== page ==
In the given context, it seems apparent that the special motifs on the trumps, which were added to regular playing cards with a "four suits of 14 cards" structure, were ideologically determined. They are thought to show a specific system of transporting messages of different content; known early examples show philosophical, social, poetical, astronomical, and heraldic ideas, for instance, as well as a group of old Roman/Greek/Babylonian heroes, as in the case of the Sola-Busca-Tarocchi (1491)[11] and the Boiardo Tarocchi poem [12] (produced at an unknown date between 1461 and 1494). For example, the earliest-known deck, extant only in its description in Martiano's short book, was produced to show the system of Greek gods, a theme that was very fashionable in Italy at the time. Its production may well have accompanied a triumphal celebration of the commissioner Filippo Maria Visconti, ruler of Milan, meaning that the purpose of the deck was to express and consolidate the political power in Milan (as was common for other artworks of the time). The four suits showed birds, motifs that appeared regularly in Visconti heraldry, and the specific order of the gods gives reason to assume that the deck was intended to imply that the Visconti identified themselves as descendants from Jupiter and Venus (which were seen not as gods but deified mortal heroes).

This first known deck seems to have had the standard ten numbered cards, but having kings as the only court card, and only 16 trumps. The later standard (four suits of 14 plus 22) took time to settle; trionfi decks with 70 cards only are still spoken of in 1457.[13] No corroborating evidence for the final standard 78-card format exists prior to the Boiardo Tarocchi poem and the Sola Busca Tarocchi.

Individual researchers' opinions are that the trionfi decks of the early time primarily had five suits of fourteen cards [13] only; the trumps and the fool were simply considered as a fifth suit with predefined trump function.

The oldest surviving tarot cards are three early- to mid-15th century sets, all made for members of the Visconti family. The oldest of these existing tarot decks was perhaps painted to celebrate a mid-15th century wedding joining the Visconti and Sforza families of Milan, probably painted by Bonifacio Bembo and other miniaturists of the Ferrara school. Of the original cards, 35 are in the Pierpont Morgan Library, 26 are at the Accademia Carrara, 13 are at the Casa Colleoni and four — the Devil, the Tower, the Three of Swords and the Knight of Coins — are lost, or possibly were never made. This "Visconti-Sforza" deck, which has been widely reproduced, combines the suits of swords, batons, coins and cups and the court cards king, queen, knight and page with trumps that reflect conventional iconography of the time to a significant degree.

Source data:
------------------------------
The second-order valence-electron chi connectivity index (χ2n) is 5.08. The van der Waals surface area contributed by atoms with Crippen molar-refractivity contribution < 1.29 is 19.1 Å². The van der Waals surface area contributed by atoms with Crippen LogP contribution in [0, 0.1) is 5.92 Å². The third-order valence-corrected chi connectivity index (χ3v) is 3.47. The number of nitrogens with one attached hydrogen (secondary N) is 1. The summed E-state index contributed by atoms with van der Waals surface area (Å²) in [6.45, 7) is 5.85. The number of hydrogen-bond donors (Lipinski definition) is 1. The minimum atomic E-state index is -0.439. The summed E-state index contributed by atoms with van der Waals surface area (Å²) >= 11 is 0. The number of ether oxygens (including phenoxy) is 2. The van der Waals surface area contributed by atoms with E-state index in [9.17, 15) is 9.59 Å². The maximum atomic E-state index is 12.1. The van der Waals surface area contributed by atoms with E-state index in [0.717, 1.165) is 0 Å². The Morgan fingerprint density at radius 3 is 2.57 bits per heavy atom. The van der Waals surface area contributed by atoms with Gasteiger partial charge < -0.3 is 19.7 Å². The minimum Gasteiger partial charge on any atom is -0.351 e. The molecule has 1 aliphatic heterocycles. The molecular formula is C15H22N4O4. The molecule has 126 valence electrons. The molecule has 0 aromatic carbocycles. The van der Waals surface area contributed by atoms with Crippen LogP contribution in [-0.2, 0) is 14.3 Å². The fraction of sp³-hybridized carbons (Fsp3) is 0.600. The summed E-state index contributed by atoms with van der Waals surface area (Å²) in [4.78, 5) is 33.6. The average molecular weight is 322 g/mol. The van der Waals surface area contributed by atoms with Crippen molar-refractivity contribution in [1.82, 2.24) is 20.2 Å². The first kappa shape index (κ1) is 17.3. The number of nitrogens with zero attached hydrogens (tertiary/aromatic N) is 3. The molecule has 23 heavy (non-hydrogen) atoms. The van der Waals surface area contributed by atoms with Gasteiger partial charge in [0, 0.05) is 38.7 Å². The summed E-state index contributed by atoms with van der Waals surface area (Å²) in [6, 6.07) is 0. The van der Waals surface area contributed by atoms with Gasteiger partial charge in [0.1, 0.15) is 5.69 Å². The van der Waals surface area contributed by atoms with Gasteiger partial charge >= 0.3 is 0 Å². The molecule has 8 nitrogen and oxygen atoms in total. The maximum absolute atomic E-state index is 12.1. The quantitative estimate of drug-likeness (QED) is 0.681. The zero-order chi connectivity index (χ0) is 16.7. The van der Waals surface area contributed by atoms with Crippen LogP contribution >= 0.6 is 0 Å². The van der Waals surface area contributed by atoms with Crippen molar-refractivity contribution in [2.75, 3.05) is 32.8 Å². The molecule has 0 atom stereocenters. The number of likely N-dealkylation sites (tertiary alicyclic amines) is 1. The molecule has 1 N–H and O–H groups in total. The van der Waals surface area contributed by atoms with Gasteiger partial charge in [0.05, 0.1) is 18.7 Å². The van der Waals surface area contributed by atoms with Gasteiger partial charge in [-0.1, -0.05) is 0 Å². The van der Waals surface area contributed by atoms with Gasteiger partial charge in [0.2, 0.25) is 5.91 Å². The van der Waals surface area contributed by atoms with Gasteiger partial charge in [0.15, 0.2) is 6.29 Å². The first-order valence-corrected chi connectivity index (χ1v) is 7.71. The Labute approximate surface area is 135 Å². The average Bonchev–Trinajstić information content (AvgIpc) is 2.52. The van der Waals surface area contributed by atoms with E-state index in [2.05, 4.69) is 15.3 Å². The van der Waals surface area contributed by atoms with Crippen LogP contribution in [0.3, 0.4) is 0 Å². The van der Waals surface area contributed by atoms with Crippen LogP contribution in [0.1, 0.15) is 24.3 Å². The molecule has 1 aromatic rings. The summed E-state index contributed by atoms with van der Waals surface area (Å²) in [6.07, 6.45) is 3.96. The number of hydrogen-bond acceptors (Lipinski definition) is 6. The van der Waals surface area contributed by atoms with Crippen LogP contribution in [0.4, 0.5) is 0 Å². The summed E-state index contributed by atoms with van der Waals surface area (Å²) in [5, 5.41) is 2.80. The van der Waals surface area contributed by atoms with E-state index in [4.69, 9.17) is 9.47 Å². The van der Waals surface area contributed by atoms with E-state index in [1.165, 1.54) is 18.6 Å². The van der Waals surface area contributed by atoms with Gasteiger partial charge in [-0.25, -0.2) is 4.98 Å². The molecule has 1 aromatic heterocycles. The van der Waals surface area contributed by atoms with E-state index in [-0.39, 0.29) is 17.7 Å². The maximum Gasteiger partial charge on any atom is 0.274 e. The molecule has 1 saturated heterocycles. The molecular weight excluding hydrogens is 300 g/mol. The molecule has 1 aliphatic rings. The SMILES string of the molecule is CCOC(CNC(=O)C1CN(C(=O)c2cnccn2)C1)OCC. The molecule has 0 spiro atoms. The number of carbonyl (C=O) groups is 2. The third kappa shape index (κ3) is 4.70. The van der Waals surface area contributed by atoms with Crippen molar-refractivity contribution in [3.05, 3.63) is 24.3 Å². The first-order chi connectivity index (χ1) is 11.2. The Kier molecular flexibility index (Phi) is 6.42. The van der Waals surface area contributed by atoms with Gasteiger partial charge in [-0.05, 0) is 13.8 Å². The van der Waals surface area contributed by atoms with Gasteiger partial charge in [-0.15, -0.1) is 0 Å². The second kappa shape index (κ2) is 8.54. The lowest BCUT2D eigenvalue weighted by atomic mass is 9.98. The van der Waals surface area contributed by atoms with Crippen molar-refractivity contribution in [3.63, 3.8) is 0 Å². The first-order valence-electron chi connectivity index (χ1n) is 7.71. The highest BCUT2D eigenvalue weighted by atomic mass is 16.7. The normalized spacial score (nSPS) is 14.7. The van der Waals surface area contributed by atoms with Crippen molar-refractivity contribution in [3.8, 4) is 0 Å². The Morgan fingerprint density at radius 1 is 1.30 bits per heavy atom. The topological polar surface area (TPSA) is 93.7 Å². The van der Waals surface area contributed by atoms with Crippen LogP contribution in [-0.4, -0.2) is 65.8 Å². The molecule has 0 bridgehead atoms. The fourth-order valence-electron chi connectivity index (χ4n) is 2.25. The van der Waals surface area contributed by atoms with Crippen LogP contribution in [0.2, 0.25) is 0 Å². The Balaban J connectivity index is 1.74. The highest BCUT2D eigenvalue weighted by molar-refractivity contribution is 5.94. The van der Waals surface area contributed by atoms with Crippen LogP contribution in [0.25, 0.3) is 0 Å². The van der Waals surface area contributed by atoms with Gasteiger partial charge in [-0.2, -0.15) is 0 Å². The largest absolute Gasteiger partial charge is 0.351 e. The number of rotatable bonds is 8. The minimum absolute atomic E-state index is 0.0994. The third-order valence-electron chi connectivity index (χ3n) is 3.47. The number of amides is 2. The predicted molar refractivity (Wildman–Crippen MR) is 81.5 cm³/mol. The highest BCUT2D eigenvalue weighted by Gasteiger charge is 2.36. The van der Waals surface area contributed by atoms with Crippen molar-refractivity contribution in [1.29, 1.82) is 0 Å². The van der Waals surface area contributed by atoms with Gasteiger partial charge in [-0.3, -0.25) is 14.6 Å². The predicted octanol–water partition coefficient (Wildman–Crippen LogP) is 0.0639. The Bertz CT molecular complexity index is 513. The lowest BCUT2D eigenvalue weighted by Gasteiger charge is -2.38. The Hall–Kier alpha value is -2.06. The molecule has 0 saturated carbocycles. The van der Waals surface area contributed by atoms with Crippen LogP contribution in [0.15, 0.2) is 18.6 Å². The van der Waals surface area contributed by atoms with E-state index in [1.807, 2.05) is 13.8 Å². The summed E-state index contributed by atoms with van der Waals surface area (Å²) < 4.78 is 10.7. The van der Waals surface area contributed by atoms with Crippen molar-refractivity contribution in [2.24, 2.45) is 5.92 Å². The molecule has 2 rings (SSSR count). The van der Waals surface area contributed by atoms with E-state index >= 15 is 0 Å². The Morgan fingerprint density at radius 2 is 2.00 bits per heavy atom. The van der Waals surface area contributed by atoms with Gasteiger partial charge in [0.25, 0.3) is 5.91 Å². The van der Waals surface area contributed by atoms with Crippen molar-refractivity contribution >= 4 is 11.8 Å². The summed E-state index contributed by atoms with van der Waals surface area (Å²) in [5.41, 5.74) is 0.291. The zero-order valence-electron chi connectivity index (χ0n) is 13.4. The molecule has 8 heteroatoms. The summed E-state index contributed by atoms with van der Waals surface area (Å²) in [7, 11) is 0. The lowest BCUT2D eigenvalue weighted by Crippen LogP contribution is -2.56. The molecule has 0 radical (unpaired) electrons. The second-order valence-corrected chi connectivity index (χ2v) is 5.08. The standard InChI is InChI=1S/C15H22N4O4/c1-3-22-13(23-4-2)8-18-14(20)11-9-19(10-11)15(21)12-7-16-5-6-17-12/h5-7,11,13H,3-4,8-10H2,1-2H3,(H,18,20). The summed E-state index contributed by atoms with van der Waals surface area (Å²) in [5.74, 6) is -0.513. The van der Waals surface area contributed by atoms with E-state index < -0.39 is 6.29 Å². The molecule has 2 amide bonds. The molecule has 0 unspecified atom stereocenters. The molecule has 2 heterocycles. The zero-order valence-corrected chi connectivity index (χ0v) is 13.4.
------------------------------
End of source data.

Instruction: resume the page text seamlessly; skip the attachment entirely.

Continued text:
For a long time tarot cards remained a privilege for the upper class of society, and, although some sermons inveighing against the evil inherent in cards can be traced to the 14th century, the Roman Catholic Church and most civil governments did not routinely condemn tarot cards during tarot's early history. In fact, in some jurisdictions, tarot cards were specifically exempted from laws otherwise prohibiting the playing of cards.

As the earliest tarot cards were hand-painted, the number of the decks produced is thought to have been rather small, and it was only after the invention of the printing press that mass production of cards became possible. Decks survive from this era from various cities in France (the best known being a deck from the southern city of Marseilles). At around the same time, the name tarocchi appeared.[citation needed]

Recently, the use of Tarot for divination, or as a store of symbolism, has inspired the creation of Oracle card decks. These are card decks for inspiration or divination containing images of angels, faeries, goddesses, Power Animals, etc. Although obviously influenced by Tarot, they do not follow the traditional structure of Tarot; they lack any suits of numbered cards, and the set of cards differs from the traditional major arcana.

The modern, 78-card tarot deck has two distinct parts:

The major arcana ("greater secrets"), or trump cards, consists of 21 cards without suits, plus a 22nd card, The Fool, which is often given the value of zero: The Fool, The Magician, The High Priestess. The Empress, The Emperor, The Hierophant, The Lovers, The Chariot, Strength, The Hermit, Wheel of Fortune, Justice, The Hanged Man, Death, Temperance, The Devil, The Tower, The Star, The Moon, The Sun, Judgement, and The World.
The minor arcana ("lesser secrets") consists of 56 cards (sometimes referred to as pips), divided into four suits of 14 cards each: ten numbered cards and four court cards. The court cards are the page, knight, queen and king in each of the four tarot suits. The traditional Italian tarot suits are swords, batons, coins and cups; in modern tarot decks, however, the batons suit is often called wands, rods or staves, while the coins suit is often called pentacles or disks.
The terms major arcana and minor arcana are only used in esoteric practice.

A variety of styles of tarot decks and designs have existed and a number of typical regional patterns emerged. Historically, one of the most important designs is now usually known as the Tarot de Marseilles.[weasel words] This standard pattern was the one studied by Court de Gébelin, and cards based on this style illustrate his Le Monde primitif. The Tarot de Marseilles was also popularized in the 20th century by Paul Marteau. Some current editions of cards based on the Marseilles design go back to a deck of a particular Marseilles design that was printed by Nicolas Conver in 1760. Other regional styles include the "Swiss" Tarot; this one substitutes Juno and Jupiter for the Papess, or High Priestess and the Pope, or Hierophant. In Florence an expanded deck called Minchiate was used; this deck of 96 cards includes astrological symbols and the four elements, as well as traditional Tarot cards.